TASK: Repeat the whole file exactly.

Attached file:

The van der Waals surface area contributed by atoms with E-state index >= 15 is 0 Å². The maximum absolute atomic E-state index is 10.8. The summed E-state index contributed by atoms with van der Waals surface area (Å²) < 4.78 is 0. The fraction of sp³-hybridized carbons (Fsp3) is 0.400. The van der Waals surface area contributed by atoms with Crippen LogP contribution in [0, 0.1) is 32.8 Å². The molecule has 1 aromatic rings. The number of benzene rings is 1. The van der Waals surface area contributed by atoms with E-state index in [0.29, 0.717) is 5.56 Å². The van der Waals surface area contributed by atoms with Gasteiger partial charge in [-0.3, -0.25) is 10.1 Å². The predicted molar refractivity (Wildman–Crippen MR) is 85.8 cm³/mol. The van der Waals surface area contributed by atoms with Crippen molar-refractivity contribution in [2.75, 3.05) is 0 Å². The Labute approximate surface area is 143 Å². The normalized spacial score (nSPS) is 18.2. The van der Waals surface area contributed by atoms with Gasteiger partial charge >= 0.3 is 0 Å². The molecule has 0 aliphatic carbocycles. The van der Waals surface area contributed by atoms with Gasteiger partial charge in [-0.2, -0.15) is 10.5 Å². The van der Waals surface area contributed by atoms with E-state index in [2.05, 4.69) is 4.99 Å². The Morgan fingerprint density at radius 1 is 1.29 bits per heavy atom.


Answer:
The van der Waals surface area contributed by atoms with E-state index >= 15 is 0 Å². The maximum absolute atomic E-state index is 10.8. The summed E-state index contributed by atoms with van der Waals surface area (Å²) < 4.78 is 0. The fraction of sp³-hybridized carbons (Fsp3) is 0.400. The van der Waals surface area contributed by atoms with Crippen LogP contribution in [0, 0.1) is 32.8 Å². The molecule has 1 aromatic rings. The number of benzene rings is 1. The van der Waals surface area contributed by atoms with E-state index in [0.29, 0.717) is 5.56 Å². The van der Waals surface area contributed by atoms with Gasteiger partial charge in [-0.3, -0.25) is 10.1 Å². The predicted molar refractivity (Wildman–Crippen MR) is 85.8 cm³/mol. The van der Waals surface area contributed by atoms with Crippen molar-refractivity contribution in [2.75, 3.05) is 0 Å². The Labute approximate surface area is 143 Å². The normalized spacial score (nSPS) is 18.2. The van der Waals surface area contributed by atoms with Gasteiger partial charge >= 0.3 is 0 Å². The molecule has 0 aliphatic carbocycles. The van der Waals surface area contributed by atoms with Gasteiger partial charge in [-0.2, -0.15) is 10.5 Å². The van der Waals surface area contributed by atoms with E-state index in [2.05, 4.69) is 4.99 Å². The Morgan fingerprint density at radius 1 is 1.29 bits per heavy atom.